October 05, 2011
If Jeremy Rutherford's report on STLToday.com is accurate, former Phoenix Coyotes suitor Matthew Hulsizer should start figuring out what to send to the bumbling Glendale City Council and the persistent Goldwater Institute watchdogs as a heartfelt "thank you."
Does Edible Arrangements have a "thanks for saving me from a potential money pit so I can purchase the St. Louis Blues" fruit display? Does Hallmark make that card; and if so, does it play "When the Saints Go Marching In?"
From Rutherford, news that Hulsizer has a verbal agreement with Dave Checketts to purchase a majority stake in the Blues:
Two of the sources said that Checketts has signed a letter of intent and believe the deal is with Hulsizer, although one source indicated that it's a verbal agreement and is far from being completed. The deal is not considered binding and would not become official until the two sides enter a purchase agreement and it's approved by the NHL.
It appears, however, that if the negotiations progress in the current direction, Hulsizer would become the Blues' No. 1 investor and Checketts could remain in the management of the franchise.
The idea that someone would purchase a majority stake in the Blues rather than the whole hog had been a viable option since the start of the process, but began seeming like the only one as time passed. After reports that Checketts was seeking $190 million for the team and rejecting $167 million all-cash offers for a team that had been on the market since last May, someone stepping up for the whole franchise seemed farfetched.
Hulsizer's desire to retain Checketts has been documented since his name first surfaced as potential owner for the Blues. David Rogers of Frozen Notes discussed Checketts staying aboard:
It's worth discussing the aspect of keeping Checketts in his old role. From what I've seen, the public's opinion of Checketts has shifted as the sale of the Blues has plodded along. As each deadline set by Checketts has come and gone with little fruition, the fan base appears to be growing more and more frustrated with how the sale has been conducted. Would it be wise to give him his old role back now that he has become a seller? Something worth thinking about.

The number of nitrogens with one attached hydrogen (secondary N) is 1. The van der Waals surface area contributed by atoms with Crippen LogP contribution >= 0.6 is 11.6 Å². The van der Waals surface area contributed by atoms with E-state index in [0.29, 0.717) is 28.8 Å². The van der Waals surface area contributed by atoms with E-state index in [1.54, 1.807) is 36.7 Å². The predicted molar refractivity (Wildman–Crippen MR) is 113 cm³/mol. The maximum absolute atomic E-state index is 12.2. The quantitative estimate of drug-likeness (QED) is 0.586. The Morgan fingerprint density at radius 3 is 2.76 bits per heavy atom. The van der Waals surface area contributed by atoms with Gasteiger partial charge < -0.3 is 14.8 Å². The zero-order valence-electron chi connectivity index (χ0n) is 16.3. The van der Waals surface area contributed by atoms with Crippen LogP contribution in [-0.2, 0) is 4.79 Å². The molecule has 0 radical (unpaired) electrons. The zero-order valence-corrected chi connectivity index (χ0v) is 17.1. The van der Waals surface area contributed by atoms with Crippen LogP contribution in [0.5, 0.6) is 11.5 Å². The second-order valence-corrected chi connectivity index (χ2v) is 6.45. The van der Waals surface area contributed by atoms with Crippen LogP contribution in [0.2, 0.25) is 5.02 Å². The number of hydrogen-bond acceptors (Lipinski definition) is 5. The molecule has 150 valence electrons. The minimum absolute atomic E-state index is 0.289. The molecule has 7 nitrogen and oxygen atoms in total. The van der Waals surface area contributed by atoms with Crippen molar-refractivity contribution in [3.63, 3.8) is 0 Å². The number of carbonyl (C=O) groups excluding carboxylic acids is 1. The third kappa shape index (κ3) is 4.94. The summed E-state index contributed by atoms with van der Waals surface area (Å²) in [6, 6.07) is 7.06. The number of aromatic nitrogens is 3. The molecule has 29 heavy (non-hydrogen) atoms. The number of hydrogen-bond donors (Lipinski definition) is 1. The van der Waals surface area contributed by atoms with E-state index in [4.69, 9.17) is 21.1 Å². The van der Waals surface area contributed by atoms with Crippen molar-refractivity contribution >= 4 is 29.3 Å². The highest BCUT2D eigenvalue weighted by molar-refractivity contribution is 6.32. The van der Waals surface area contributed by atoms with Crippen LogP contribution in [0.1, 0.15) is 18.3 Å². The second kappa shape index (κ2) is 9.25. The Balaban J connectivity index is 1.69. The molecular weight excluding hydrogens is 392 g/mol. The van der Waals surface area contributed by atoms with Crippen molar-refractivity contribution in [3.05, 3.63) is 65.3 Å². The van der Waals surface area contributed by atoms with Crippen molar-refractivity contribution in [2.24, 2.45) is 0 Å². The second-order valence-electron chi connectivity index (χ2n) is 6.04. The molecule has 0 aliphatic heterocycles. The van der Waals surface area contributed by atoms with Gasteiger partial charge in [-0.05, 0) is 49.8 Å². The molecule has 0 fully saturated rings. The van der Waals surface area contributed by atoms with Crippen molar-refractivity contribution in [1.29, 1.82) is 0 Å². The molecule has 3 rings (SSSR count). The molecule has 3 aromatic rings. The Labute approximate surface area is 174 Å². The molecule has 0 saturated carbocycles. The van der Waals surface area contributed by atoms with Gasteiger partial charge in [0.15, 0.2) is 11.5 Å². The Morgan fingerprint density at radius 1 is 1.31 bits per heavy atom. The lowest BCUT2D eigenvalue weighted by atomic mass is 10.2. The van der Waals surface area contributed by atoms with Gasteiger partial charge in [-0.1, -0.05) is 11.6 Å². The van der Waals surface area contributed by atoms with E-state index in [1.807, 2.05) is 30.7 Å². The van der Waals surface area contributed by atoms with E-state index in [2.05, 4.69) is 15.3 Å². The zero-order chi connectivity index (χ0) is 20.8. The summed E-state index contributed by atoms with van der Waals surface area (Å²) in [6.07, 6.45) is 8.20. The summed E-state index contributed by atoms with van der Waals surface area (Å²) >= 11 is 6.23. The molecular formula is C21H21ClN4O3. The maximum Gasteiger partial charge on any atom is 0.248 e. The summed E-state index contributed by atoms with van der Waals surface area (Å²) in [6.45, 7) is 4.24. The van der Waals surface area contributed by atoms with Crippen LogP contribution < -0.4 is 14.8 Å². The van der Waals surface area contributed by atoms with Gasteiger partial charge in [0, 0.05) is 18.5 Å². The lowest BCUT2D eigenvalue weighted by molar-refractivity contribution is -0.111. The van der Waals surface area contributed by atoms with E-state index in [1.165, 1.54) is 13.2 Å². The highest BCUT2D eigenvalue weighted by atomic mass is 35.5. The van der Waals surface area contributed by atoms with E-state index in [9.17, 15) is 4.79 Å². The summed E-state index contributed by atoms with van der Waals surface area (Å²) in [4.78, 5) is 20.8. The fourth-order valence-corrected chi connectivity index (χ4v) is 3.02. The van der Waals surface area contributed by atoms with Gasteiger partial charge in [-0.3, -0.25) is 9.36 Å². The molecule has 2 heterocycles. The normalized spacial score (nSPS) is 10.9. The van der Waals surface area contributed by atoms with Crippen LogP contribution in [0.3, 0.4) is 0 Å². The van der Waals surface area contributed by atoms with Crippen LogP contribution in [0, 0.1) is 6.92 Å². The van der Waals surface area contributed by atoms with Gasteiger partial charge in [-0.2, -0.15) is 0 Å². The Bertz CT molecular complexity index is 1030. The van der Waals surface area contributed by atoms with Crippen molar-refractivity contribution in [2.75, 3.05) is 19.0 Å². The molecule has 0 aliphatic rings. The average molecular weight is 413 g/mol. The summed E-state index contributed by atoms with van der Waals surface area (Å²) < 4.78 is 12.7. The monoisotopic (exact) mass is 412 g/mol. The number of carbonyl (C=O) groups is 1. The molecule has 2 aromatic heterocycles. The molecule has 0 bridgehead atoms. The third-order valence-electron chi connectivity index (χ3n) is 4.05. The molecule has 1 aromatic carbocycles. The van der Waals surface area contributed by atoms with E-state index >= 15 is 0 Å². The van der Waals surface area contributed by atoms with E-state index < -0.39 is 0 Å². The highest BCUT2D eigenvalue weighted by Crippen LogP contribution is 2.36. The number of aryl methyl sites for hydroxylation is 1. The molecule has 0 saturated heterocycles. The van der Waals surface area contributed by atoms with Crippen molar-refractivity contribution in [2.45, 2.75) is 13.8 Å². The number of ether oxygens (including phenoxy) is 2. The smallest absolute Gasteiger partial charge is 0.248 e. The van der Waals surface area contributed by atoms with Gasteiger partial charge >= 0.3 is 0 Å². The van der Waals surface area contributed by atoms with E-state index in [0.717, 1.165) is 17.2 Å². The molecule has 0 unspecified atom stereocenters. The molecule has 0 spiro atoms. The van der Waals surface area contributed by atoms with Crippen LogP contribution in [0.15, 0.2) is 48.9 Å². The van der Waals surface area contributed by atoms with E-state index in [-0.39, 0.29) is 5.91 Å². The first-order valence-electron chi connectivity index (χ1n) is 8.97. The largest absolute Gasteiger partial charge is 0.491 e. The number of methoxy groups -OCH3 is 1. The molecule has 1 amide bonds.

Personally, I wouldn't mind seeing Checketts remain on board as a minority investor but I could understand the side that would like to see him depart once a new majority investor is found. If you recall, originally Checketts wanted to remain and find a new majority investor but abandoned that plan believing a new buyer might find the full 100% deal more enticing.
If everything falls into place, it's good to finally get Hulsizer officially involved in the NHL. He was as popular with Coyotes fans as he was with the NHL Board of Governors, and clearly has a desire to get into hockey ownership. It was best for both Hulsizer and the Coyotes that it wasn't through an embarrassment of riches being handed over by taxpayers in Glendale for the team.
No disrespect to the Coyotes as a franchise or Glendale as a market, but there's no question he's traded up with the Blues.
UPDATE: Andy Strickland of TrueHockey.com has a great update on this story, including where Checketts might fit into a Hulsizer ownership. Hint: Not in hockey ops.
I'm told if Hulsizer does purchase the Blues at the number TowerBrook Capital Partners is seeking, the Peabody Opera House would have to be included.
That's where Checketts comes in. There's more than a decent chance Checketts remains on board as the Chairman of the Peabody Opera House but as the far as the business and the hockey side of the organization Hulsizer will have the final vote on all matters.
Regarding the sale to Hulsizer, Strickland writes: "One person with firsthand knowledge of the talks tells me a deal has been conceptually agreed to but that's about it."